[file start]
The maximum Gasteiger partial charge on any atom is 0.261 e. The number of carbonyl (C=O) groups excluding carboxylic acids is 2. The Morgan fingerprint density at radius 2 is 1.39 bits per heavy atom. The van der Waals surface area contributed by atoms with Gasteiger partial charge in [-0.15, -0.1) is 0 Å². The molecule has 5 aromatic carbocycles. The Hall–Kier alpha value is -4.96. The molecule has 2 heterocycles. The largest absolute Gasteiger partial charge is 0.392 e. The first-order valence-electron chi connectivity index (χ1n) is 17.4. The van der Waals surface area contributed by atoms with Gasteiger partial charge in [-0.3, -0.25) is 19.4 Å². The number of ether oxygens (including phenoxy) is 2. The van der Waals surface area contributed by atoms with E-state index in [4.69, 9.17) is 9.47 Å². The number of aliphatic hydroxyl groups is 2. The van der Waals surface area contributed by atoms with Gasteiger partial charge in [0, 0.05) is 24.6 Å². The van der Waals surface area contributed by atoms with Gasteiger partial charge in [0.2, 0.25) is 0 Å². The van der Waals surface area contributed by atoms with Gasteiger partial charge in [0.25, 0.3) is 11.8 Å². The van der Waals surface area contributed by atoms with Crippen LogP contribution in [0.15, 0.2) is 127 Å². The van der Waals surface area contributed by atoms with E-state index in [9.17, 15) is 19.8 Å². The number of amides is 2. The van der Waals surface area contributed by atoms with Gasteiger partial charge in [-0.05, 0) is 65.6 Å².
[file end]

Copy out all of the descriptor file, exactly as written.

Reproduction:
The maximum Gasteiger partial charge on any atom is 0.261 e. The number of carbonyl (C=O) groups excluding carboxylic acids is 2. The Morgan fingerprint density at radius 2 is 1.39 bits per heavy atom. The van der Waals surface area contributed by atoms with Gasteiger partial charge in [-0.15, -0.1) is 0 Å². The molecule has 5 aromatic carbocycles. The Hall–Kier alpha value is -4.96. The molecule has 2 heterocycles. The largest absolute Gasteiger partial charge is 0.392 e. The first-order valence-electron chi connectivity index (χ1n) is 17.4. The van der Waals surface area contributed by atoms with Gasteiger partial charge in [-0.3, -0.25) is 19.4 Å². The number of ether oxygens (including phenoxy) is 2. The van der Waals surface area contributed by atoms with E-state index in [4.69, 9.17) is 9.47 Å². The number of aliphatic hydroxyl groups is 2. The van der Waals surface area contributed by atoms with Gasteiger partial charge in [0, 0.05) is 24.6 Å². The van der Waals surface area contributed by atoms with Gasteiger partial charge in [0.2, 0.25) is 0 Å². The van der Waals surface area contributed by atoms with Gasteiger partial charge in [0.25, 0.3) is 11.8 Å². The van der Waals surface area contributed by atoms with Crippen LogP contribution in [0.15, 0.2) is 127 Å². The van der Waals surface area contributed by atoms with E-state index in [9.17, 15) is 19.8 Å². The number of amides is 2. The van der Waals surface area contributed by atoms with Gasteiger partial charge in [-0.05, 0) is 65.6 Å².